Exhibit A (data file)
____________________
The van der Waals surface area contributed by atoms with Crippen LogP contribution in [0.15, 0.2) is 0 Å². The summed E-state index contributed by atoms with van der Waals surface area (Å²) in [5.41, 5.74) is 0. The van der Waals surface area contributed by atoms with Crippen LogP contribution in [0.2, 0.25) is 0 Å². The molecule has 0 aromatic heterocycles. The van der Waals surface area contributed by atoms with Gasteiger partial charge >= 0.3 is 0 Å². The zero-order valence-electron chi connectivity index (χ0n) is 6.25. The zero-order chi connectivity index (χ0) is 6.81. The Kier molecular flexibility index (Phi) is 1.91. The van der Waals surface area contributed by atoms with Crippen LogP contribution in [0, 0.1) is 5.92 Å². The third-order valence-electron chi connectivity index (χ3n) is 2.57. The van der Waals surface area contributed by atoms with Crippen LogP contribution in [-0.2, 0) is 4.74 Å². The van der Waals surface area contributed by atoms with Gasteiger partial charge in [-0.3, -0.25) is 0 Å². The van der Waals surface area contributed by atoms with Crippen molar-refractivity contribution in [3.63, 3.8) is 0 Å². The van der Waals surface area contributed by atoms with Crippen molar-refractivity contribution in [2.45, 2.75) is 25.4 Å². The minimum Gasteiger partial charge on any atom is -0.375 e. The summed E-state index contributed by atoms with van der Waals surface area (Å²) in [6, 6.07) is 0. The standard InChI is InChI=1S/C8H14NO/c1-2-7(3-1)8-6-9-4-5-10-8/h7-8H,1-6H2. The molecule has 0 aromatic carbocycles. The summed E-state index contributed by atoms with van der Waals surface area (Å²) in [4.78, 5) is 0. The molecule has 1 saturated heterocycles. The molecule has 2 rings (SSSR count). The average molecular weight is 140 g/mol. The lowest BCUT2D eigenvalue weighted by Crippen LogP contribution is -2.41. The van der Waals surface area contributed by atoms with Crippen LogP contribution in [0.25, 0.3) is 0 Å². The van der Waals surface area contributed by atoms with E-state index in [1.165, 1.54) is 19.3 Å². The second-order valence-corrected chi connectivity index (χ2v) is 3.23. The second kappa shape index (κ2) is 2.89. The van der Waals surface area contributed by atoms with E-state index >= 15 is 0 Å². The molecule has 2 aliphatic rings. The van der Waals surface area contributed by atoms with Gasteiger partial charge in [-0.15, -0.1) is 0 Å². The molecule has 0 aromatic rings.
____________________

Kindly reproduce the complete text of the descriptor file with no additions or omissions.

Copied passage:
The van der Waals surface area contributed by atoms with Crippen LogP contribution in [0.15, 0.2) is 0 Å². The summed E-state index contributed by atoms with van der Waals surface area (Å²) in [5.41, 5.74) is 0. The van der Waals surface area contributed by atoms with Crippen LogP contribution in [0.2, 0.25) is 0 Å². The molecule has 0 aromatic heterocycles. The van der Waals surface area contributed by atoms with Gasteiger partial charge >= 0.3 is 0 Å². The zero-order valence-electron chi connectivity index (χ0n) is 6.25. The zero-order chi connectivity index (χ0) is 6.81. The Kier molecular flexibility index (Phi) is 1.91. The van der Waals surface area contributed by atoms with Crippen LogP contribution in [0, 0.1) is 5.92 Å². The third-order valence-electron chi connectivity index (χ3n) is 2.57. The van der Waals surface area contributed by atoms with Crippen LogP contribution in [-0.2, 0) is 4.74 Å². The van der Waals surface area contributed by atoms with Gasteiger partial charge in [-0.3, -0.25) is 0 Å². The van der Waals surface area contributed by atoms with Crippen molar-refractivity contribution in [3.63, 3.8) is 0 Å². The van der Waals surface area contributed by atoms with Crippen molar-refractivity contribution in [2.45, 2.75) is 25.4 Å². The minimum Gasteiger partial charge on any atom is -0.375 e. The summed E-state index contributed by atoms with van der Waals surface area (Å²) in [6, 6.07) is 0. The standard InChI is InChI=1S/C8H14NO/c1-2-7(3-1)8-6-9-4-5-10-8/h7-8H,1-6H2. The molecule has 0 aromatic carbocycles. The summed E-state index contributed by atoms with van der Waals surface area (Å²) in [4.78, 5) is 0. The molecule has 1 saturated heterocycles. The molecule has 2 rings (SSSR count). The average molecular weight is 140 g/mol. The lowest BCUT2D eigenvalue weighted by Crippen LogP contribution is -2.41. The van der Waals surface area contributed by atoms with Crippen LogP contribution in [0.25, 0.3) is 0 Å². The van der Waals surface area contributed by atoms with E-state index in [1.165, 1.54) is 19.3 Å². The second-order valence-corrected chi connectivity index (χ2v) is 3.23. The second kappa shape index (κ2) is 2.89. The van der Waals surface area contributed by atoms with E-state index >= 15 is 0 Å². The molecule has 2 aliphatic rings. The van der Waals surface area contributed by atoms with Gasteiger partial charge in [-0.15, -0.1) is 0 Å². The molecule has 0 aromatic rings.